Posted by: Arioch | Mar 18 2019 9:56 utc | 311

> not considering factors such as proximity to terrain

Posted by: VMREDDY | Mar 16, 2019 5:02:44 PM | 298

This specific thing was perhaps reasonable.
Getting into stall near terrain is deadly, so taking chances by speeding up is reasonable.

Relying on a single input data source and not doing sanity check on input is total madness, this goes without question.

Posted by: Arioch | Mar 18 2019 9:59 utc | 312

> Airbus embracing fully-computerized flight controls while Boeing defends its computer-assisted manual approach

Posted by: PavewayIV | Mar 17, 2019 11:25:40 AM | 305

I like it that there are two approaches competing, pushign both to evolve and supposedly get better results.

What is weird here is how MCAS system by its spirit is totally anti-Boeing. It is like it was part of Airbus crudely and half-heartedly implanted into Boeing...

Posted by: Arioch | Mar 18 2019 10:15 utc | 313

On the Seattle Times article.

"Failed to account for how the system could reset itself each time a pilot responded, thereby missing the potential impact of the system repeatedly pushing the airplane’s nose downward."

My gut feeling says it is very well possible.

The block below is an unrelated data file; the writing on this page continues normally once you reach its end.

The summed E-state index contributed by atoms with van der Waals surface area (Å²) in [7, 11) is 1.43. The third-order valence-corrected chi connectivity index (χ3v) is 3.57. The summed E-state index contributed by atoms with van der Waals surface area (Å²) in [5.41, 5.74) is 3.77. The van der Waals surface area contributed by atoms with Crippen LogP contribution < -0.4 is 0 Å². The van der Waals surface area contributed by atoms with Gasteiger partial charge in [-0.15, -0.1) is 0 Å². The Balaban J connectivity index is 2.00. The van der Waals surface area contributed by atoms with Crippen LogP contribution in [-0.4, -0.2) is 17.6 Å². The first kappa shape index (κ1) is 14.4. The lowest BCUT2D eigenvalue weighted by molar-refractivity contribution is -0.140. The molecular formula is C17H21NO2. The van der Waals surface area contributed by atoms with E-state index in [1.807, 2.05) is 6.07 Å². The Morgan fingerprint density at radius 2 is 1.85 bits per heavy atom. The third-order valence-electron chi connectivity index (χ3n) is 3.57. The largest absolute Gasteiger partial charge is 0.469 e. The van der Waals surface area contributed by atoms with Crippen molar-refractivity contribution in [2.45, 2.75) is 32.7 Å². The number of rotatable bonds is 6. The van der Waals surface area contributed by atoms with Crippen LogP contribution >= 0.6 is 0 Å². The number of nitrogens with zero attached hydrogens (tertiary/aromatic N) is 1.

May be even unavoidable in Boeing computer-only-may-aid-human-master philosophy.
And, rather obvious.
So, again, like thre misdocumentation, hints at last-time effort to devise any "ugly fix" to patch up the glaring problem, with no time left to think about quality or reliability.

Posted by: Arioch | Mar 18 2019 10:55 utc | 314

" But when ye shall see the abomination of desolation, spoken of by Daniel
the prophet, standing where it ought not, (let him that readeth understand,)
then let them that be in Judaea flee to the mountains: "

Posted by: Duke | Mar 20 2019 5:00 utc | 315

The unlimited human capacity to progress and change is astonishing. 1300 years ago Norvegians learned how to build and operate ships. Fast forward to 21st century: ocean liner Viking Sky on the sail from Tromso to Stavanger experienced failure of four of its engines (her engines?), and, alas, it has only for. About 1400 people wait for evacuation. Say what you want about Titanic, but at least engines did not fail.

Posted by: Piotr Berman | Mar 24 2019 3:31 utc | 316

@ Piotr Berman with the backstory on Viking Sky ocean liner....LOL!!!

When the details come out I am sure it will be pilot/captain error.........grin

Posted by: psychohistorian | Mar 24 2019 4:15 utc | 317

In my opinion, the computer engineers who thought that their programming, computers, sensors, etc., were perfect and would never malfunction ever, should be arrested, tried, and convicted of mass murder, and sentenced to die on a malfunctioning Boeing 737 Max 8, flown by auto robots. Those bastards are responsible for the deaths of all those passengers and crew.

Posted by: Thaddeus Hultengren | Apr 4 2019 21:49 utc | 318